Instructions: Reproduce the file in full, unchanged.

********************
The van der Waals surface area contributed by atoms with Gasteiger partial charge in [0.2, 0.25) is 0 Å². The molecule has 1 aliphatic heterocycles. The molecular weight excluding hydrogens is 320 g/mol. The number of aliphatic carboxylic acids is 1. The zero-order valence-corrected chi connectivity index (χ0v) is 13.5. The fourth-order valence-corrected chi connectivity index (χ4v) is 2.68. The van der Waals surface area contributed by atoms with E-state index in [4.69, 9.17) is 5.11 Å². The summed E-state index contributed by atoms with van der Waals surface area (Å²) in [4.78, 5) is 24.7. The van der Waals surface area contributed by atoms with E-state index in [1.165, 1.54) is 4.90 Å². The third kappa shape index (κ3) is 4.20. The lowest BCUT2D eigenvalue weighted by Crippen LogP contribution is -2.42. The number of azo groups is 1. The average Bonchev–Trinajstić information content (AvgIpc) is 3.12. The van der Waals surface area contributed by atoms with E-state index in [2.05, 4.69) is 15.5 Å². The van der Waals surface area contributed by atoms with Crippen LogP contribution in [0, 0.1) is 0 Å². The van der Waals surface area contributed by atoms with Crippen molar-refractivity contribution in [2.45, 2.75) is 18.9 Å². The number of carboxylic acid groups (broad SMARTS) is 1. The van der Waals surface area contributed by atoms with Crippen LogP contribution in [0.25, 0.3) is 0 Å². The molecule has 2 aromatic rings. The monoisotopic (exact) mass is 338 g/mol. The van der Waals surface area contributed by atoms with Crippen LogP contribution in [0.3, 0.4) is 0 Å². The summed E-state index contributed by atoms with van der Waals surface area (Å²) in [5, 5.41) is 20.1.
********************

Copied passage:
The van der Waals surface area contributed by atoms with Gasteiger partial charge in [0.2, 0.25) is 0 Å². The molecule has 1 aliphatic heterocycles. The molecular weight excluding hydrogens is 320 g/mol. The number of aliphatic carboxylic acids is 1. The zero-order valence-corrected chi connectivity index (χ0v) is 13.5. The fourth-order valence-corrected chi connectivity index (χ4v) is 2.68. The van der Waals surface area contributed by atoms with E-state index in [4.69, 9.17) is 5.11 Å². The summed E-state index contributed by atoms with van der Waals surface area (Å²) in [4.78, 5) is 24.7. The van der Waals surface area contributed by atoms with E-state index in [1.165, 1.54) is 4.90 Å². The third kappa shape index (κ3) is 4.20. The lowest BCUT2D eigenvalue weighted by Crippen LogP contribution is -2.42. The number of azo groups is 1. The average Bonchev–Trinajstić information content (AvgIpc) is 3.12. The van der Waals surface area contributed by atoms with E-state index in [2.05, 4.69) is 15.5 Å². The van der Waals surface area contributed by atoms with Crippen LogP contribution in [0, 0.1) is 0 Å². The van der Waals surface area contributed by atoms with Crippen molar-refractivity contribution in [2.45, 2.75) is 18.9 Å². The number of carboxylic acid groups (broad SMARTS) is 1. The van der Waals surface area contributed by atoms with Crippen LogP contribution in [0.25, 0.3) is 0 Å². The molecule has 2 aromatic rings. The monoisotopic (exact) mass is 338 g/mol. The van der Waals surface area contributed by atoms with Crippen LogP contribution in [0.3, 0.4) is 0 Å². The summed E-state index contributed by atoms with van der Waals surface area (Å²) in [5, 5.41) is 20.1.